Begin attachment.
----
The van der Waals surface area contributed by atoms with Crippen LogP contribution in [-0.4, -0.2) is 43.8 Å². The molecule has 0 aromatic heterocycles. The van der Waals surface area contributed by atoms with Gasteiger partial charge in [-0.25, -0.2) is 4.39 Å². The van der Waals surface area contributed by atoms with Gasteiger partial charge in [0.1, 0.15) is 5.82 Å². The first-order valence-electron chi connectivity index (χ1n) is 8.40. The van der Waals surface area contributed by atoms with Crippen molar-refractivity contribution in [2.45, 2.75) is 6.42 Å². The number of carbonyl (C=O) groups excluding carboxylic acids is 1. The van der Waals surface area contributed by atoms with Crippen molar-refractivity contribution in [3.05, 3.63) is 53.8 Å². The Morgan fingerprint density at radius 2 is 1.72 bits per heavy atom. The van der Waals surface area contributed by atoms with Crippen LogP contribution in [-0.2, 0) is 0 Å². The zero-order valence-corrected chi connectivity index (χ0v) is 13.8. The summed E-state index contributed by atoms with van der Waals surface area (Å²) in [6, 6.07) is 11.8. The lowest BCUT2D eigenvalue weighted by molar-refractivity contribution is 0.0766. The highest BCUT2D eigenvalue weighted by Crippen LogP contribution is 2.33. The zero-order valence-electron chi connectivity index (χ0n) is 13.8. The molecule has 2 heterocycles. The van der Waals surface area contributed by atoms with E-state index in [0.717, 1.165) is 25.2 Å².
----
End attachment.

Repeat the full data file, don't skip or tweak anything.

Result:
The van der Waals surface area contributed by atoms with Crippen LogP contribution in [-0.4, -0.2) is 43.8 Å². The molecule has 0 aromatic heterocycles. The van der Waals surface area contributed by atoms with Gasteiger partial charge in [-0.25, -0.2) is 4.39 Å². The van der Waals surface area contributed by atoms with Gasteiger partial charge in [0.1, 0.15) is 5.82 Å². The first-order valence-electron chi connectivity index (χ1n) is 8.40. The van der Waals surface area contributed by atoms with Crippen molar-refractivity contribution in [2.45, 2.75) is 6.42 Å². The number of carbonyl (C=O) groups excluding carboxylic acids is 1. The van der Waals surface area contributed by atoms with Crippen molar-refractivity contribution in [3.05, 3.63) is 53.8 Å². The Morgan fingerprint density at radius 2 is 1.72 bits per heavy atom. The van der Waals surface area contributed by atoms with Crippen LogP contribution in [-0.2, 0) is 0 Å². The zero-order valence-corrected chi connectivity index (χ0v) is 13.8. The summed E-state index contributed by atoms with van der Waals surface area (Å²) in [6, 6.07) is 11.8. The lowest BCUT2D eigenvalue weighted by molar-refractivity contribution is 0.0766. The highest BCUT2D eigenvalue weighted by Crippen LogP contribution is 2.33. The zero-order valence-electron chi connectivity index (χ0n) is 13.8. The molecule has 2 heterocycles. The van der Waals surface area contributed by atoms with E-state index in [0.717, 1.165) is 25.2 Å².